Science, Power, and System Dynamics: the Political Economy of Conservation Biology

Science, Power, and System Dynamics: the Political Economy of Conservation Biology Abstract: Frustration with the lack of action on conservation issues by governments has sparked debate around the policy role of conservation biologists. We analyzed the political economy of conservation biology, that is, of the dynamics of the political and economic structures within which conservation biology operates, and we suggest more productive means for conservation biologists to achieve conservation goals. Within the modern state, conservation goals are marginalized because the growth needs of industrial capital have the highest priority. Environmental advocacy within this system largely addresses only proximate concerns and has limited success. Science is a product of modern society, but scientists now need to foster novel institutional arrangements in which humans can function within the limits of natural systems. This entails a larger recognition of the inherent contradictions residing within current institutions that themselves depend on unsustainably high resource flows. As one critical counterbalance to these institutions, we discuss community‐based management and research as primary institutions through which sustainable use of natural resources might be achieved. http://www.deepdyve.com/assets/images/DeepDyve-Logo-lg.png Conservation Biology Wiley

Science, Power, and System Dynamics: the Political Economy of Conservation Biology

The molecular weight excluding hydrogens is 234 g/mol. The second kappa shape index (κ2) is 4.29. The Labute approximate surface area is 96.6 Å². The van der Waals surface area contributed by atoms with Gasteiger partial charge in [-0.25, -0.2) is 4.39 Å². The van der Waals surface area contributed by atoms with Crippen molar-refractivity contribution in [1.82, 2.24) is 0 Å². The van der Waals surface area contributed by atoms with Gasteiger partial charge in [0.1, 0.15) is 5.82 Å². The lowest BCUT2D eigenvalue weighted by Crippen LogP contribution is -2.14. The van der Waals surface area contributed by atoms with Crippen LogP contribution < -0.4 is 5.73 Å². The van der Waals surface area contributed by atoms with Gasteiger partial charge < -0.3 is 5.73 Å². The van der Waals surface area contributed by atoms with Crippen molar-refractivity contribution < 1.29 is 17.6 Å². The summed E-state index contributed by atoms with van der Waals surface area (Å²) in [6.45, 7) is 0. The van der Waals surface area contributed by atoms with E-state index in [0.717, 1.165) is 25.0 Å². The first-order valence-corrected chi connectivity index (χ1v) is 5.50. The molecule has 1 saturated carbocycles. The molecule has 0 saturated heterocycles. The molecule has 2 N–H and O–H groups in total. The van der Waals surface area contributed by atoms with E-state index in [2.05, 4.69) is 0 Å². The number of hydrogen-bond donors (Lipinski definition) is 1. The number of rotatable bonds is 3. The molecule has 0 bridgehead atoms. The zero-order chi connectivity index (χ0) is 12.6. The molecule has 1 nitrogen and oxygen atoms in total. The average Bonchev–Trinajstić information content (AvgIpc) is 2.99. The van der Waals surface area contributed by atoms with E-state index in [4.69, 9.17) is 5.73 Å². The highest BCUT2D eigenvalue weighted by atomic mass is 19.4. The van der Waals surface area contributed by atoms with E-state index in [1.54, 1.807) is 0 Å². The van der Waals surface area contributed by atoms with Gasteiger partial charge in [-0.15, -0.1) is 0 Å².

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Publisher
Wiley
Copyright
Copyright © 2001 Wiley Subscription Services, Inc., A Wiley Company
ISSN
0888-8892
eISSN
1523-1739
D.O.I.
10.1046/j.1523-1739.2001.015004980.x
Publisher site
See Article on Publisher Site

Abstract

Abstract: Frustration with the lack of action on conservation issues by governments has sparked debate around the policy role of conservation biologists. We analyzed the political economy of conservation biology, that is, of the dynamics of the political and economic structures within which conservation biology operates, and we suggest more productive means for conservation biologists to achieve conservation goals. Within the modern state, conservation goals are marginalized because the growth needs of industrial capital have the highest priority. Environmental advocacy within this system largely addresses only proximate concerns and has limited success. Science is a product of modern society, but scientists now need to foster novel institutional arrangements in which humans can function within the limits of natural systems. This entails a larger recognition of the inherent contradictions residing within current institutions that themselves depend on unsustainably high resource flows. As one critical counterbalance to these institutions, we discuss community‐based management and research as primary institutions through which sustainable use of natural resources might be achieved.

Journal

Conservation BiologyWiley

Published: Aug 3, 2001

References

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